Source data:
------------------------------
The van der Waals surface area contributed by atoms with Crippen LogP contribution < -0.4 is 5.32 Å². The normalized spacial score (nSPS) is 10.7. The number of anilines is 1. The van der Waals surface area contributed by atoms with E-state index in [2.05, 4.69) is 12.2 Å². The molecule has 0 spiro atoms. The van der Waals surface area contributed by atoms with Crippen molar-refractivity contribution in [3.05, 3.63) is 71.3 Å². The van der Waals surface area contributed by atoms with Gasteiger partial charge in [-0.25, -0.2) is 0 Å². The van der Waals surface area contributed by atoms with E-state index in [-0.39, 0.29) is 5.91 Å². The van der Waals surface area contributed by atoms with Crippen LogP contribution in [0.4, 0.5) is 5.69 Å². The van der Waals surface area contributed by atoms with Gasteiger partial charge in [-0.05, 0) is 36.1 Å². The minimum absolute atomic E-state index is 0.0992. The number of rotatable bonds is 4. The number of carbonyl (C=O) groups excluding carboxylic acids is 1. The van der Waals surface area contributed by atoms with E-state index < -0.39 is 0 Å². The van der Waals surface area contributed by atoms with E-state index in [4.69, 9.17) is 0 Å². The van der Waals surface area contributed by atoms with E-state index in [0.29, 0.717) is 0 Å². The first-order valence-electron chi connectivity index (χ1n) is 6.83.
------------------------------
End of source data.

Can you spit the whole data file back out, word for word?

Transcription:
The van der Waals surface area contributed by atoms with Crippen LogP contribution < -0.4 is 5.32 Å². The normalized spacial score (nSPS) is 10.7. The number of anilines is 1. The van der Waals surface area contributed by atoms with E-state index in [2.05, 4.69) is 12.2 Å². The molecule has 0 spiro atoms. The van der Waals surface area contributed by atoms with Crippen molar-refractivity contribution in [3.05, 3.63) is 71.3 Å². The van der Waals surface area contributed by atoms with Gasteiger partial charge in [-0.25, -0.2) is 0 Å². The van der Waals surface area contributed by atoms with E-state index in [-0.39, 0.29) is 5.91 Å². The van der Waals surface area contributed by atoms with Crippen LogP contribution in [0.4, 0.5) is 5.69 Å². The van der Waals surface area contributed by atoms with Gasteiger partial charge in [-0.05, 0) is 36.1 Å². The minimum absolute atomic E-state index is 0.0992. The number of rotatable bonds is 4. The number of carbonyl (C=O) groups excluding carboxylic acids is 1. The van der Waals surface area contributed by atoms with E-state index < -0.39 is 0 Å². The van der Waals surface area contributed by atoms with E-state index in [4.69, 9.17) is 0 Å². The van der Waals surface area contributed by atoms with E-state index in [0.29, 0.717) is 0 Å². The first-order valence-electron chi connectivity index (χ1n) is 6.83.